PHILADELPHIA – The University of Pennsylvania is proud to announce that it has been invited to join the Concussion Assessment, Research and Education Consortium (CARE) Grand Alliance Clinical Study Core. The Children’s Hospital of Philadelphia (CHOP) will also participate in the effort.
Originally begun in the summer of 2014 as a collaborative between the NCAA and the United States Department of Defense (DoD), Penn’s participation in this program will begin the summer of 2016. Penn’s selection -- along with eight other institutions -- has come following an extensive vetting process by CARE, after 172 NCAA institutions across all three divisions expressed interest in participating.
All student-athletes at each of the participating institutions receive a comprehensive preseason evaluation for concussion and will be monitored in the event of an injury.Data collected at each school are evaluated by a team of researchers led by Steven Broglio, director of the University of Michigan’s NeuroTrauma Research Laboratory; Michael McCrea, director of brain injury research at the Medical College of Wisconsin; and Tom McAllister, chair of the Indiana University School of Medicine Department of Psychiatry.
The researchers have collected more than 25 million data points from 16,000 student-athletes at the 21 institutions already participating. After adding nine new testing sites, researchers estimate that more than 25,000 student-athletes will take part over the course of the three-year study.
“Being selected as a site for theNCAA-DoD Grand Alliance Concussion Study, as a member of the CARE Consortium Clinical Study Core, is a true testament of what the University of Pennsylvania represents,” said Eric Laudano, who serves as the Associate Athletic Director for Sports Performance/Head Athletic Trainer for Penn Athletics. “The ability for Penn Athletics, Penn Sports Medicine, Student Health Service, and The Children’s Hospital of Philadelphia (CHOP) medical personnel to come together as strong synergistic colleagues across divisions and make a difference in the lives of our student-athletes, while also being national leaders on the important topic of concussions, is what makes Penn the paragon of health-care collaboration. This is the truest example of ongoing medical relationships being built and working in unison to make this opportunity possible.”
“We are delighted Penn has been selected for theNCAA-DoD Grand Alliance Clinical Study Core,” said Dr. M. Grace Calhoun, Penn’s Director of Recreation and Intercollegiate Athletics. “This truly highlights the extraordinary collaboration between Penn Athletics, Penn Sports Medicine, CHOP, and Penn Student Health Service, and also highlights the research mission of our University scientific community. Through our valued partnership with Penn Medicine, and with our athletics staff in Penn Sports Performance, we feel we are best positioned to deliver on our commitment for Penn Athletics to be a national leader in student-athlete wellness and injury prevention.”
“Our Minds Matter Concussion Program at The Children’s Hospital of Philadelphia has learned a tremendous amount about concussions in student-athletesover the last five years through collaborative efforts between CHOP Sports Medicine and Performance Center and our Center for Injury Research and Prevention,” said Dr. Christina Master, a sports medicine pediatrician at CHOP and associate professor of Clinical Pediatrics in the Perelman School of Medicine at the University of Pennsylvania.“We look forward to extending this knowledge in collaboration with our colleagues at Penn as we contribute to this important and historic national initiative bythe NCAA.”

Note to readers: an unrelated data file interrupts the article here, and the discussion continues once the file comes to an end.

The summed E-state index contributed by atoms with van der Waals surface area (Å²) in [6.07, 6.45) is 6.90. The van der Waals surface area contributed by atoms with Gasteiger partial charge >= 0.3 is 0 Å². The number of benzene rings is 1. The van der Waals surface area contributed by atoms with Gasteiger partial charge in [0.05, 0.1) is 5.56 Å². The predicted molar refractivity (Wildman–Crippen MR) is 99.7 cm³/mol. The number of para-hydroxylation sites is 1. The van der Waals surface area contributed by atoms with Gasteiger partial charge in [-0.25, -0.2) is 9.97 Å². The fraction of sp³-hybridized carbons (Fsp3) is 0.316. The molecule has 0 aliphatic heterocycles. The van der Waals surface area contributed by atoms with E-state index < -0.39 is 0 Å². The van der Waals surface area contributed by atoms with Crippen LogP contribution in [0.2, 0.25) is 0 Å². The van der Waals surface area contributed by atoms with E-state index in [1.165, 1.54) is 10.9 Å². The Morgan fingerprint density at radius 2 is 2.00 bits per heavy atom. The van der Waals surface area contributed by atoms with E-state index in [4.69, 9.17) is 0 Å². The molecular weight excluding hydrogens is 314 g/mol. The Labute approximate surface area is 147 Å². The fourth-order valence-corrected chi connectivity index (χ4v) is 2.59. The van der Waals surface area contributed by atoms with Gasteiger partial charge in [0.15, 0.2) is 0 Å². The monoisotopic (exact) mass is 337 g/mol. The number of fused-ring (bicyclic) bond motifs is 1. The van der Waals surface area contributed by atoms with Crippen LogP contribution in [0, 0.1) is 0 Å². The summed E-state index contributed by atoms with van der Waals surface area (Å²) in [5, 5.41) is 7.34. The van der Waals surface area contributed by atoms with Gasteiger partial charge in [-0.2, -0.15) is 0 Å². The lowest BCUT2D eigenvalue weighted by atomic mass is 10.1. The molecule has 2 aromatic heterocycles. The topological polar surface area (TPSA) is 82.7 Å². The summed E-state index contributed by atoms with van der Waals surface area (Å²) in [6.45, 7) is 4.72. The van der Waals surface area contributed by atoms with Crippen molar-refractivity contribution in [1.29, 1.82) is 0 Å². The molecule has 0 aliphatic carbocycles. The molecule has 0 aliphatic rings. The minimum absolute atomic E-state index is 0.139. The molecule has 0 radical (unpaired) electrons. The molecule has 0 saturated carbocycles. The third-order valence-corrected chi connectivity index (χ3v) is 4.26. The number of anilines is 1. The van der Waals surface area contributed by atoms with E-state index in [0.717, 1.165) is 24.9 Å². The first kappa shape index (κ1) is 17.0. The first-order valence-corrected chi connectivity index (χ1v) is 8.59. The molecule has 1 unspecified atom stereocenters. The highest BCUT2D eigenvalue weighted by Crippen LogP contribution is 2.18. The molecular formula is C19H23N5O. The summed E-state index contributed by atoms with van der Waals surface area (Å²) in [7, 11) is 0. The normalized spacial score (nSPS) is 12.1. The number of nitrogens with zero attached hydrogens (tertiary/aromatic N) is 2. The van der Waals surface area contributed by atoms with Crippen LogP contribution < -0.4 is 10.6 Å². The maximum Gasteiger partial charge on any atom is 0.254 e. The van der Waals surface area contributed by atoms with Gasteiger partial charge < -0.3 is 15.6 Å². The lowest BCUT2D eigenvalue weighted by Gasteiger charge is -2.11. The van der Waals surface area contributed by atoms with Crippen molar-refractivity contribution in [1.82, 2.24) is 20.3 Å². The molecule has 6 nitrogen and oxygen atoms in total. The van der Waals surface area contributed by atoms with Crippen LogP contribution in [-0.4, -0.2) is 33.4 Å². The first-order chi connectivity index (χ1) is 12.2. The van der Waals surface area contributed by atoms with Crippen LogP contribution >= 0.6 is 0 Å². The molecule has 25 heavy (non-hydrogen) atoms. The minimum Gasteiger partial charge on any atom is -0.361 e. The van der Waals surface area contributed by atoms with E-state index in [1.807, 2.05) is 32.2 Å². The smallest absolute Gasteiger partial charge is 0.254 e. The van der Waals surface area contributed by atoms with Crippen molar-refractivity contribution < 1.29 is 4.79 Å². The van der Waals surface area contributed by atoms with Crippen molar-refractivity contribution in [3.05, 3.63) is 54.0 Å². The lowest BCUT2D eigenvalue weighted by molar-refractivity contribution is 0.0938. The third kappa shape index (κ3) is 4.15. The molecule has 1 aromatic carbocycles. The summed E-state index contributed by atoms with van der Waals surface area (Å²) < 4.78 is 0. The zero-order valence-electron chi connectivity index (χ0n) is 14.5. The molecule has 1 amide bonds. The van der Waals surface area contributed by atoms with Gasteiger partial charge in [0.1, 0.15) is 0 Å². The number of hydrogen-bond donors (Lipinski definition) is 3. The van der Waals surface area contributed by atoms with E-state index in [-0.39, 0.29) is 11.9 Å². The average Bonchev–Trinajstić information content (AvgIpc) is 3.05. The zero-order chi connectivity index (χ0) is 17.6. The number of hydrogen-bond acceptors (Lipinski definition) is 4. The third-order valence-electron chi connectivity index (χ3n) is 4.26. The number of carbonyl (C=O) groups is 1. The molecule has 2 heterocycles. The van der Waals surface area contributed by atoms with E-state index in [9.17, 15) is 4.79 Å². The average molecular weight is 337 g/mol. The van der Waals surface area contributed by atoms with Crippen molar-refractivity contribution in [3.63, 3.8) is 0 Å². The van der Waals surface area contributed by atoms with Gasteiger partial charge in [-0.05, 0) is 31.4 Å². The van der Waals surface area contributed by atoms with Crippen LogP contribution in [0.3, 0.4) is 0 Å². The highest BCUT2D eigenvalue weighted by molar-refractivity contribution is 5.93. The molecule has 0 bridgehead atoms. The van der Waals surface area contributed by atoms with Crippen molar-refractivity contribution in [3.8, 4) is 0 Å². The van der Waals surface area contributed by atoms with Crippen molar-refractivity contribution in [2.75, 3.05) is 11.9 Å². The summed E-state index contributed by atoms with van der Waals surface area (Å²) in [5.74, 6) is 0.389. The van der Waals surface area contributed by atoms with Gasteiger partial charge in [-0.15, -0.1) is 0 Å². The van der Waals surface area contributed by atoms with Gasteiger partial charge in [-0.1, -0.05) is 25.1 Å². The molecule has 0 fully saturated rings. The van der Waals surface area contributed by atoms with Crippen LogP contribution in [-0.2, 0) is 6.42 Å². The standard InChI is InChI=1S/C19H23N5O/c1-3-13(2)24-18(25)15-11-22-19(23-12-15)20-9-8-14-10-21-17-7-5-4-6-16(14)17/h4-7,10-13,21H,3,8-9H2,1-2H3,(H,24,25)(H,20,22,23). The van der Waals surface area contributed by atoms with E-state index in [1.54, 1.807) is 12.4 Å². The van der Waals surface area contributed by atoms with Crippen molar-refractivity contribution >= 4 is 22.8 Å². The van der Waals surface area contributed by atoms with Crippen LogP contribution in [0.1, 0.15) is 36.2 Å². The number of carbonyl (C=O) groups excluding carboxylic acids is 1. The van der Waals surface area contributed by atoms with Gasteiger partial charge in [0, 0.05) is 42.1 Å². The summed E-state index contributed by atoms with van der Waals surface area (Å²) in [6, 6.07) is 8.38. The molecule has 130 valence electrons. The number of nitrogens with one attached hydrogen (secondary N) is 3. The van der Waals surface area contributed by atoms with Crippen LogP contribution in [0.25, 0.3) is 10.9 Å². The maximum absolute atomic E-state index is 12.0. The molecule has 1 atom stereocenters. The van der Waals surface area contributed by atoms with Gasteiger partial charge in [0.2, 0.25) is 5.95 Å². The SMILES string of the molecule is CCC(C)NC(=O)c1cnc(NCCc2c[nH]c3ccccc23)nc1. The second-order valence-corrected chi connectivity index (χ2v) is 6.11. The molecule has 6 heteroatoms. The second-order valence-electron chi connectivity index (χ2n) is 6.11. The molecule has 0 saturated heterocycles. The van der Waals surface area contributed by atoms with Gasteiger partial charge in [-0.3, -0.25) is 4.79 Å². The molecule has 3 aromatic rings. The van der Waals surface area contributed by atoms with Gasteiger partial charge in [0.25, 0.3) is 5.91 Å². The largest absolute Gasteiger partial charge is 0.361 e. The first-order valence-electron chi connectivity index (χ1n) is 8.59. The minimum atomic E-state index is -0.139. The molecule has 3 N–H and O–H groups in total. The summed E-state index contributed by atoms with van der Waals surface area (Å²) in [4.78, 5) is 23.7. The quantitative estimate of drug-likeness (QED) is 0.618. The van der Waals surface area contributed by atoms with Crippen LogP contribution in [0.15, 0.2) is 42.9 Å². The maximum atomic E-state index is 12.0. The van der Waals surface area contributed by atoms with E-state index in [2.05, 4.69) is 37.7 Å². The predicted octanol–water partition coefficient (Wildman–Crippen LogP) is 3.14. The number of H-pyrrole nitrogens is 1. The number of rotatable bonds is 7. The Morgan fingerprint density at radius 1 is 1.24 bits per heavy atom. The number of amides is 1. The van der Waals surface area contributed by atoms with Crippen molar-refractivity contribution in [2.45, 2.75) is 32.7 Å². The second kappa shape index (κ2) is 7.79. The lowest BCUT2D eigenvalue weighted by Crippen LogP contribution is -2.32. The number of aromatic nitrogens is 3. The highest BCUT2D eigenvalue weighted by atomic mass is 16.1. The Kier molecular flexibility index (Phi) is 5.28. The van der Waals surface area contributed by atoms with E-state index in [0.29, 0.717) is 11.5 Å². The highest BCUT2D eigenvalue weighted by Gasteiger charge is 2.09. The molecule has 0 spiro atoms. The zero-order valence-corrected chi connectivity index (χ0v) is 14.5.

“Clinically, SHS has been addressing concussion in college populations for many years, thanks to the expertise of our primary care sports medicine providers,” said Dr. Giang Nguyen, Executive Director of the University of Pennsylvania Student Health Service. “We are thrilled now to be contributing to the scientific inquiry surrounding this important topic.”
The research for the NCAA-DoD Grand Alliance is managed by CARE and co-chaired by principal investigators at three research institutions:
*Indiana University is the Administrative and Operations Core and the central coordination center for the CARE Consortium. Led by Thomas W. McAllister, M.D., chair of the IU School of Medicine Department of Psychiatry, Indiana will provide fiduciary oversight as well as data and analysis management, bioinformatics, biospecimen, and clinical trial support resources for the Consortium.
*The University of Michigan leads the Longitudinal Clinical Study Core, a prospective, multi-institution clinical research protocol whose aim is to study the natural history of concussion among NCAA student-athletes. This investigation is the largest ever of its type. Steven Broglio, Ph.D., ATC, associate professor in the School of Kinesiology and director of the NeuroSport Research Laboratory, leads the effort.
*The Medical College of Wisconsin directs the Advanced Research Core. Led by Dr. Michael McCrea, Professor of Neurosurgery and Director of Brain Injury Research at MCW, this effort includes cutting-edge studies that incorporate head impact sensor technologies, advanced neuroimaging, biological markers and detailed clinical studies to examine the acute effects and early pattern of recovery from sport-related concussion. Ultimately, the work is designed to more fully inform a comprehensive understanding of sport-related concussion and traumatic brain injury.
The consortium’s work expands upon the NCAA National Sport Concussion Outcomes Study, an existing multi-site, longitudinal investigation of concussive and repetitive head impacts in NCAA student-athletes. The Advanced Research Core also leverages existing collaborative research networks, such as the National Institutes of Health TRACK-TBI and the DoD’s Project Head to Head.